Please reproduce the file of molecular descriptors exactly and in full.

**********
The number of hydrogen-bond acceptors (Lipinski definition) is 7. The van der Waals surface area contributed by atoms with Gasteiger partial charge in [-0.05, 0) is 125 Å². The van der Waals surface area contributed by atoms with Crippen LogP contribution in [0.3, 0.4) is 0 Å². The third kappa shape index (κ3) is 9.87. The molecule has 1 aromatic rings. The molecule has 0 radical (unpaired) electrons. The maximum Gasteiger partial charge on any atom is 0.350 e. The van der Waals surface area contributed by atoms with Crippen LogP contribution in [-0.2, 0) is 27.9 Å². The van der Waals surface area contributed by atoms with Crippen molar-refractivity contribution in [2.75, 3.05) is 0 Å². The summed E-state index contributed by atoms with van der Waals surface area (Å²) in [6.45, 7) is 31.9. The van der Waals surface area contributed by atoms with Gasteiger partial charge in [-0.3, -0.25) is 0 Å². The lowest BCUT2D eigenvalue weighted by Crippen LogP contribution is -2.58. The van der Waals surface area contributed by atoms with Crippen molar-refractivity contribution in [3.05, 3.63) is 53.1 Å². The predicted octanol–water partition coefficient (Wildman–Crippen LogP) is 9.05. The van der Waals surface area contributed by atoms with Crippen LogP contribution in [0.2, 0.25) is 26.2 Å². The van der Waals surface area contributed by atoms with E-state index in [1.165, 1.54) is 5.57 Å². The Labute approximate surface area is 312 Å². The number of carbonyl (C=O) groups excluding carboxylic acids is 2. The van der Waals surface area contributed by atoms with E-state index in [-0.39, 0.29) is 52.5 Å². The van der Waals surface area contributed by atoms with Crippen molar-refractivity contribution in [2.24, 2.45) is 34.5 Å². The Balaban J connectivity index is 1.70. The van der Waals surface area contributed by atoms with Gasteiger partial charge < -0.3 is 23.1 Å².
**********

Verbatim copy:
The number of hydrogen-bond acceptors (Lipinski definition) is 7. The van der Waals surface area contributed by atoms with Gasteiger partial charge in [-0.05, 0) is 125 Å². The van der Waals surface area contributed by atoms with Crippen LogP contribution in [0.3, 0.4) is 0 Å². The third kappa shape index (κ3) is 9.87. The molecule has 1 aromatic rings. The molecule has 0 radical (unpaired) electrons. The maximum Gasteiger partial charge on any atom is 0.350 e. The van der Waals surface area contributed by atoms with Crippen LogP contribution in [-0.2, 0) is 27.9 Å². The van der Waals surface area contributed by atoms with Crippen molar-refractivity contribution in [2.75, 3.05) is 0 Å². The summed E-state index contributed by atoms with van der Waals surface area (Å²) in [6.45, 7) is 31.9. The van der Waals surface area contributed by atoms with Gasteiger partial charge in [-0.3, -0.25) is 0 Å². The lowest BCUT2D eigenvalue weighted by Crippen LogP contribution is -2.58. The van der Waals surface area contributed by atoms with Crippen molar-refractivity contribution in [3.05, 3.63) is 53.1 Å². The predicted octanol–water partition coefficient (Wildman–Crippen LogP) is 9.05. The van der Waals surface area contributed by atoms with Crippen LogP contribution in [0.2, 0.25) is 26.2 Å². The van der Waals surface area contributed by atoms with E-state index in [1.165, 1.54) is 5.57 Å². The Labute approximate surface area is 312 Å². The number of carbonyl (C=O) groups excluding carboxylic acids is 2. The van der Waals surface area contributed by atoms with E-state index in [-0.39, 0.29) is 52.5 Å². The van der Waals surface area contributed by atoms with Crippen molar-refractivity contribution in [2.24, 2.45) is 34.5 Å². The Balaban J connectivity index is 1.70. The van der Waals surface area contributed by atoms with Gasteiger partial charge < -0.3 is 23.1 Å².